During WERA011 annual meetings, regional turf conferences and field days, at national research meetings, and via personal communications, WERA011 members cooperatively determine if emergent issues are of local, regional, or national scope. The information is used to guide education, extension, and research programming at an appropriate scale and to address those topical issues.
Expected Outcomes and Impacts
- Meet annually to coordinate research and extension efforts throughout the region, identify specific regional issues such as emergent pest problems.
- Work cooperatively to address broader regional research goals such as water quality and conservation.
- Meet once every 4 years with the NCERA 192 group to discuss and exchange areas of common research, education and Extension interest.
- Communicate research and extension activities to broaden educational opportunities for researchers, turfgrass managers, and other constituents in the region.
- Publish research results in a timely fashion and share results broadly with the turfgrass industry at research meetings and via social media.
- Increase education opportunities to increase awareness and provide the optimal reduced-input management practices
- Coordinate regional NTEP trials of species important to the western states.
Projected ParticipationView Appendix E: Participation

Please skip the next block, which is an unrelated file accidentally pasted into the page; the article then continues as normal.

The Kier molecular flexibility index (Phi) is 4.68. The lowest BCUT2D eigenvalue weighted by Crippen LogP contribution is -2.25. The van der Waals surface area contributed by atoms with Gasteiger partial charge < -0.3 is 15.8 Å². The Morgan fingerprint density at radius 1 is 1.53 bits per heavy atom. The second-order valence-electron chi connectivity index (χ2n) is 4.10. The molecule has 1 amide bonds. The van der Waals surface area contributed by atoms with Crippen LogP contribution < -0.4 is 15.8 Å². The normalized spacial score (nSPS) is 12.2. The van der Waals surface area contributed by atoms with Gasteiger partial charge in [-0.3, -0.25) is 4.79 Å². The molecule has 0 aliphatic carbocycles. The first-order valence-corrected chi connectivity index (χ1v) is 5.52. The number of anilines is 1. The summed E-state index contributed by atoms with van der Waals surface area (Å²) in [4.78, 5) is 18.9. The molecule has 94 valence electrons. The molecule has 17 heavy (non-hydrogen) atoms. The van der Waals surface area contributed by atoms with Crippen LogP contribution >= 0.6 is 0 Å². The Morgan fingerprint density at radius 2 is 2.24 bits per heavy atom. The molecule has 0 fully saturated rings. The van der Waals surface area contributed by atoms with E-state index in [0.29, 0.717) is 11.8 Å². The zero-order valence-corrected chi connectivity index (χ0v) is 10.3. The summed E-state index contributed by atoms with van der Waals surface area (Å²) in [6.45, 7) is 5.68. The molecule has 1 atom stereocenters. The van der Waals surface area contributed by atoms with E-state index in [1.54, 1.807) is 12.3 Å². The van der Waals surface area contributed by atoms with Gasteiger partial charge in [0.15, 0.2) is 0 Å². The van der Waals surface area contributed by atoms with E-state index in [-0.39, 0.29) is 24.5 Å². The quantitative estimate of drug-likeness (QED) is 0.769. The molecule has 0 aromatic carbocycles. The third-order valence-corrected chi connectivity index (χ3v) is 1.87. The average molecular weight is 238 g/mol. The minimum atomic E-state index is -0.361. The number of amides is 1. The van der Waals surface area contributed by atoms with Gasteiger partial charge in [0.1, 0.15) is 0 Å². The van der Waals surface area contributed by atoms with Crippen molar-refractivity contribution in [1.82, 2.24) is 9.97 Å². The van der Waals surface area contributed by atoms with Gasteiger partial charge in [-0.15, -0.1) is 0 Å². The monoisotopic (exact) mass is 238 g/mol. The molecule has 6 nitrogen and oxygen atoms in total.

Promote the use of BMPs and better-adapted turf species and cultivars using: mass media, field days, Extension bulletins, Master Gardener Programs, State Pesticide Applicator Training, cross-linking web pages between states, providing links and information on the WERA011 web page, and participation in state turf conferences.
A WERA011 website will be developed (as part of the Colorado State University Turfgrass website) to provide a clearinghouse for links to member institutions and sources of research-based information.
Participation in professional scientific meetings (ASA, SSSA, CSSA, APS, ESA, WSSA).
The recommended Standard Governance for multistate research activities include the election of a Chair, a Chair-elect, and a Secretary. All officers are to be elected for at least two-year terms to provide continuity. Administrative guidance will be provided by an assigned Administrative Advisor and a NIFA Representative.
Anon. 2005a. Landscaping / turf sector. U.S. Environmental Protection Agency. http://www.epa.gov/oppbppd1/PESP/publications/vol6se/IIA4h-landsc-turf.htm
Milesi, C., C.D. Elvidge, J.B. Dietz, B.J. Tuttle, R.R. Nemani, and S.W. Running. 2005. Mapping and modeling the biogeochemical cycling of turf grasses in the United States. Environmental Management. Online First. DOI: 10.1007/s00267-004-0316-2.
Morris, K. 2005. The national turfgrass research initiative. National Turfgrass Federation. www.ntep.org/pdf/turfinitiative.pdf
United States Geological Survey. Water Use in the United States. http://water.usgs.gov/watuse/